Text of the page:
The high prevalence of psychological distress in multiple sclerosis (MS) is well established and it is recognised that the beliefs people form about their neuro- logical condition, and the coping mechanisms they employ, influence their psychological well-being. Acceptance and commitment therapy (ACT) is a third wave cognitive behavioural therapy that focuses on how people relate to their thoughts and engage in valued activities, even in the presence of difficult emotions, fatigue, and pain. To date there has been little clinical research into the application of ACT with people with MS. In this case study we report on a sixty-two-year-old woman with secondary progressive MS who was assessed and treated using an ACT intervention. The treatment involved both individual and couples therapy that focused on how her thoughts about MS and her memories of childhood trauma were impacting upon her current well-being and relation- ships. Measures of acceptance and psychological distress were gathered pre-, mid-, and post-treatment. At the end of therapy, depression and anxiety scores had reduced to non-clinical levels. She reported improved acceptance of her MS symptoms and related thoughts, and greater engagement in valued activities. She felt more able to take perspective on her trauma memories and to reduce the impact these had on her ability to live successfully with MS. Consideration of the clinical utility of this therapy in MS is made, along with suggestions for further developments in this area.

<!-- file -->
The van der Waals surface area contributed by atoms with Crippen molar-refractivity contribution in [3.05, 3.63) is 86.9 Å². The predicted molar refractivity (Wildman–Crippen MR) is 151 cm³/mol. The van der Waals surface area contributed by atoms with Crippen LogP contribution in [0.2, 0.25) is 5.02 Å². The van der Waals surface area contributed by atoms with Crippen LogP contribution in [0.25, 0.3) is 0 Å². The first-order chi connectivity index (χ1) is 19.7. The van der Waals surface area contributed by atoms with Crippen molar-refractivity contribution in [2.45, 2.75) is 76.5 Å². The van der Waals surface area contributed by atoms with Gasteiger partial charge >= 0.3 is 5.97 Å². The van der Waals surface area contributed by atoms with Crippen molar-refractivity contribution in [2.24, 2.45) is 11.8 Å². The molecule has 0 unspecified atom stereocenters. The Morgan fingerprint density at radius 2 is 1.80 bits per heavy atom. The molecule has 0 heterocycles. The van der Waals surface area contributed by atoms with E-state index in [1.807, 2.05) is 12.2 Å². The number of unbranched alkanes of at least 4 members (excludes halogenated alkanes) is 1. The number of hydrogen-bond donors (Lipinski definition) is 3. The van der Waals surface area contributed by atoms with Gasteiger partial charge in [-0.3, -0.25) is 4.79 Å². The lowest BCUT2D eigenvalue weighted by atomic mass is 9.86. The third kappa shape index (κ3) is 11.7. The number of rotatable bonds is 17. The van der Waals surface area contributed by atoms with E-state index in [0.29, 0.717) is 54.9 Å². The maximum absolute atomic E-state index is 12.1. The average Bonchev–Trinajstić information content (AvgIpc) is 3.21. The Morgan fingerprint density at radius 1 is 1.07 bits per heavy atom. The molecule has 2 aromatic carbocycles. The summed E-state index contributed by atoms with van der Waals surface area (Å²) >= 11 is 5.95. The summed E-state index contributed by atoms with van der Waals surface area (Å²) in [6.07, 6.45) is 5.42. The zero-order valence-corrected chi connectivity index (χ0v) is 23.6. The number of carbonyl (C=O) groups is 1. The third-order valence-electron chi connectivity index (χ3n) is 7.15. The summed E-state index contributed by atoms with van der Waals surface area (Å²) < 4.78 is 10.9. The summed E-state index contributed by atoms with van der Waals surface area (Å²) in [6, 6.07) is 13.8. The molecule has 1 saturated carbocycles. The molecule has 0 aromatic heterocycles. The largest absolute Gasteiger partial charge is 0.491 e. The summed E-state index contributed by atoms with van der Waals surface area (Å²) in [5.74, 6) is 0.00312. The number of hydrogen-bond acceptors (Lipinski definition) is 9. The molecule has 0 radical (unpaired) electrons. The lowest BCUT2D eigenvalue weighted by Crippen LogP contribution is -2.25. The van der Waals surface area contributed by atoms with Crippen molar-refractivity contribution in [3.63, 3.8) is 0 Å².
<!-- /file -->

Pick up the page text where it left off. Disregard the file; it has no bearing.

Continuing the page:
- theoretical and research basis
- condition characterised
- acceptance and commitment therapy
- chronic neurological
- multiple sclerosis